Disagreement over the business finances wasn’t the only issue Sweet had with Sikes as he echoed reports of mysterious thefts involving Sikes and claims his former partner stole office supplies.
“We’d buy paper for the office ten reams at a time, and within two weeks he’d be totally out. According to the cameras he was hauling boxes out three-or-four at a time. He was feeding his other two offices.”
Jim Sikes apparently was displeased with Sweet over the installation of a security system and security cameras, but since Sweet ran the office there was nothing Sikes could do.
It comes as no surprise that when Sweet heard it was Sikes on the news, his mind immediately raced to a scam operation.
“As soon as i heard the words “Jim Sikes” I immediately woke up out of a dead sleep and thought “uh oh what the hell is this guy up to now?” He’s trying to do a scam, and get in on that lawsuit for the Toyota thing, that’s immediately what I thought.”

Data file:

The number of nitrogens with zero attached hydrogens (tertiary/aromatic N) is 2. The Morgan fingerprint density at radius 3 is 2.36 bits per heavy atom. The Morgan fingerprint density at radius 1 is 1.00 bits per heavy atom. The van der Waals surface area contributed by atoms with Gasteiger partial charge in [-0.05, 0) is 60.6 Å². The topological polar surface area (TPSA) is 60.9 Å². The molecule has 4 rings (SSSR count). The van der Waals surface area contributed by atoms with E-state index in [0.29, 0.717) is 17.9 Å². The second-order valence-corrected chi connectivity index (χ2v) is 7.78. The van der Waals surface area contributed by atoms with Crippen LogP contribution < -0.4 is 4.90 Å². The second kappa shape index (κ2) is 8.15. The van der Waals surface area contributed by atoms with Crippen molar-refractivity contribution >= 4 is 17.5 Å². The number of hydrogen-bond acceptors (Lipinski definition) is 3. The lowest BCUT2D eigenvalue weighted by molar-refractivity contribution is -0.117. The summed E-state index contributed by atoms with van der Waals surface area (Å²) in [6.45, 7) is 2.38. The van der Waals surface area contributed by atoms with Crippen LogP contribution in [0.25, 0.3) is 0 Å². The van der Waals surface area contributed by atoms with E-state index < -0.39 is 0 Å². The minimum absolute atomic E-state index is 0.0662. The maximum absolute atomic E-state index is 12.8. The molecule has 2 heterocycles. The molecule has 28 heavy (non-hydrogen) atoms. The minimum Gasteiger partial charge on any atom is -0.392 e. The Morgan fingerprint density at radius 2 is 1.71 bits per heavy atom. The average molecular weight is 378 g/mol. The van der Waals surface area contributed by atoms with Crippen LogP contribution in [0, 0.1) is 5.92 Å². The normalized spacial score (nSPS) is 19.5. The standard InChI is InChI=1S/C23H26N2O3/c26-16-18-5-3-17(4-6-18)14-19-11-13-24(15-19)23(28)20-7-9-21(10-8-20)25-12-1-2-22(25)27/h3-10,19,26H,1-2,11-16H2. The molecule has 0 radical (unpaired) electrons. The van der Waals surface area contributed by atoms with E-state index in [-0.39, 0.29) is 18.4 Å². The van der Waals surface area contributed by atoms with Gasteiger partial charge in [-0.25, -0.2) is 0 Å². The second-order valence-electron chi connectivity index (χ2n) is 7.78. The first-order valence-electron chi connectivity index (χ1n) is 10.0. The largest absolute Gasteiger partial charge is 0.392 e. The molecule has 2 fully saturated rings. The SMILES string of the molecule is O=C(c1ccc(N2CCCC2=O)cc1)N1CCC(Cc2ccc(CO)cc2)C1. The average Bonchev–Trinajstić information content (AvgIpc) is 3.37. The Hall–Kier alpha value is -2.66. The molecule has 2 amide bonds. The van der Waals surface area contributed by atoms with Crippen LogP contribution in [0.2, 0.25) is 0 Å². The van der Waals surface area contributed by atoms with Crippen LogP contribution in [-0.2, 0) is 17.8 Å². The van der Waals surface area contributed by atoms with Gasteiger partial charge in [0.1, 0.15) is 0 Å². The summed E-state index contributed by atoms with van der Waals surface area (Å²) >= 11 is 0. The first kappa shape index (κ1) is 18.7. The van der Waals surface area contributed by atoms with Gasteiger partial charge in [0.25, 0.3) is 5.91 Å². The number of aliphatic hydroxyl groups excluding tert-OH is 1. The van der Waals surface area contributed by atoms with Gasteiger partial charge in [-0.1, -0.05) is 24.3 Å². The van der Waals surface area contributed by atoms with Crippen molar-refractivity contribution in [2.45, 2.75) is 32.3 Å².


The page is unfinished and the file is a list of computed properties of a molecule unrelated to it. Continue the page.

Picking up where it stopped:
Sikes… originally quite happy to be in front of the cameras, is now staying extremely low profile.
One would have to wonder about the faculties of a man who seems capable of running multiple businesses, handling finances and the futures of homeowners, but is too “scared” to follow simple instructions over 23 minutes to simple shift to neutral… three inches away from his fingertips, the press the ignition “Off” button.
Scam for cash? Looking pretty good for that one. And kudos to the independent blog world journalists for doing the work the main stream media should have been doing during that 23 minutes. Apparently they are such slow learners that lessons from the “Balloon Boy” episode still escapes them.
And we wonder why people have no faith in the media anymore? heh
watching Cavuto’s interview with Fumento